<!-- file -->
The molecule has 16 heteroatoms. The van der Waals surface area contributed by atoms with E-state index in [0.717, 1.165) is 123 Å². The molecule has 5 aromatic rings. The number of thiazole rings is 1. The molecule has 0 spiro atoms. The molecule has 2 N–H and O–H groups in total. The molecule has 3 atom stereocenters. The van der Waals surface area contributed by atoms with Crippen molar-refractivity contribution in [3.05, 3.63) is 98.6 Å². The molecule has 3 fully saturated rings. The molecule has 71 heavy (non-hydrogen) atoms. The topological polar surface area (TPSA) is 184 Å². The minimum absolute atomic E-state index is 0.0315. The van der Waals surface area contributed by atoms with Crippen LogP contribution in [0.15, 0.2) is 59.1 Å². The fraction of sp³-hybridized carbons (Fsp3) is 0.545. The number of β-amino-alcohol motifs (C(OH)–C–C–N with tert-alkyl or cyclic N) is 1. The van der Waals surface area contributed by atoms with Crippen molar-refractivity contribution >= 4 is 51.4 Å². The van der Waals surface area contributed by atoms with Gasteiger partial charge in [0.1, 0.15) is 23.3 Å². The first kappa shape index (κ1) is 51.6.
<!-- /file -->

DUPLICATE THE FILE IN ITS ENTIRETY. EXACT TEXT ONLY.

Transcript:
The molecule has 16 heteroatoms. The van der Waals surface area contributed by atoms with E-state index in [0.717, 1.165) is 123 Å². The molecule has 5 aromatic rings. The number of thiazole rings is 1. The molecule has 0 spiro atoms. The molecule has 2 N–H and O–H groups in total. The molecule has 3 atom stereocenters. The van der Waals surface area contributed by atoms with Crippen molar-refractivity contribution in [3.05, 3.63) is 98.6 Å². The molecule has 3 fully saturated rings. The molecule has 71 heavy (non-hydrogen) atoms. The topological polar surface area (TPSA) is 184 Å². The minimum absolute atomic E-state index is 0.0315. The van der Waals surface area contributed by atoms with Crippen LogP contribution in [0.15, 0.2) is 59.1 Å². The fraction of sp³-hybridized carbons (Fsp3) is 0.545. The number of β-amino-alcohol motifs (C(OH)–C–C–N with tert-alkyl or cyclic N) is 1. The van der Waals surface area contributed by atoms with Crippen molar-refractivity contribution >= 4 is 51.4 Å². The van der Waals surface area contributed by atoms with Gasteiger partial charge in [0.1, 0.15) is 23.3 Å². The first kappa shape index (κ1) is 51.6.